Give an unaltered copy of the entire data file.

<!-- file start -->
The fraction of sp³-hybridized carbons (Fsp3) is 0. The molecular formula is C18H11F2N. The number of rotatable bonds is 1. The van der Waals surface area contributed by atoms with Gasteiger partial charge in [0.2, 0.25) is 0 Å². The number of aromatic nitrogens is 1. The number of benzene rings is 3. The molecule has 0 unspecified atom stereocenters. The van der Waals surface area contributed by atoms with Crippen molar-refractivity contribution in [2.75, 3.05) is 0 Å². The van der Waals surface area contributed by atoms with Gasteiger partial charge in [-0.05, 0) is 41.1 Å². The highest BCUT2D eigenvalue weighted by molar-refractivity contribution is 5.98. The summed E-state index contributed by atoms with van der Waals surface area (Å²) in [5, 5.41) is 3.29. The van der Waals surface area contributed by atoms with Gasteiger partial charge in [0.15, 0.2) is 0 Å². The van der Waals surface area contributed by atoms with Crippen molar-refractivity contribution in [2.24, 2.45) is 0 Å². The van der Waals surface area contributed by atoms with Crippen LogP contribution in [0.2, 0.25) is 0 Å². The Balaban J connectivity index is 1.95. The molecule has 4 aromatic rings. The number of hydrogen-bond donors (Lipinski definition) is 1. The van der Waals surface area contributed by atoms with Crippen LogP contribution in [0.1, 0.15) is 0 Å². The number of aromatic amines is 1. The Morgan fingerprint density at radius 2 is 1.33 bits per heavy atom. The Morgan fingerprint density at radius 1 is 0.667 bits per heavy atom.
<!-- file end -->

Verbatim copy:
The fraction of sp³-hybridized carbons (Fsp3) is 0. The molecular formula is C18H11F2N. The number of rotatable bonds is 1. The van der Waals surface area contributed by atoms with Gasteiger partial charge in [0.2, 0.25) is 0 Å². The number of aromatic nitrogens is 1. The number of benzene rings is 3. The molecule has 0 unspecified atom stereocenters. The van der Waals surface area contributed by atoms with Crippen molar-refractivity contribution in [2.75, 3.05) is 0 Å². The van der Waals surface area contributed by atoms with Gasteiger partial charge in [-0.05, 0) is 41.1 Å². The highest BCUT2D eigenvalue weighted by molar-refractivity contribution is 5.98. The summed E-state index contributed by atoms with van der Waals surface area (Å²) in [5, 5.41) is 3.29. The van der Waals surface area contributed by atoms with Gasteiger partial charge in [0.15, 0.2) is 0 Å². The van der Waals surface area contributed by atoms with Crippen molar-refractivity contribution in [2.24, 2.45) is 0 Å². The van der Waals surface area contributed by atoms with Crippen LogP contribution in [0.2, 0.25) is 0 Å². The Balaban J connectivity index is 1.95. The molecule has 4 aromatic rings. The number of hydrogen-bond donors (Lipinski definition) is 1. The van der Waals surface area contributed by atoms with Crippen LogP contribution in [0.1, 0.15) is 0 Å². The number of aromatic amines is 1. The Morgan fingerprint density at radius 2 is 1.33 bits per heavy atom. The Morgan fingerprint density at radius 1 is 0.667 bits per heavy atom.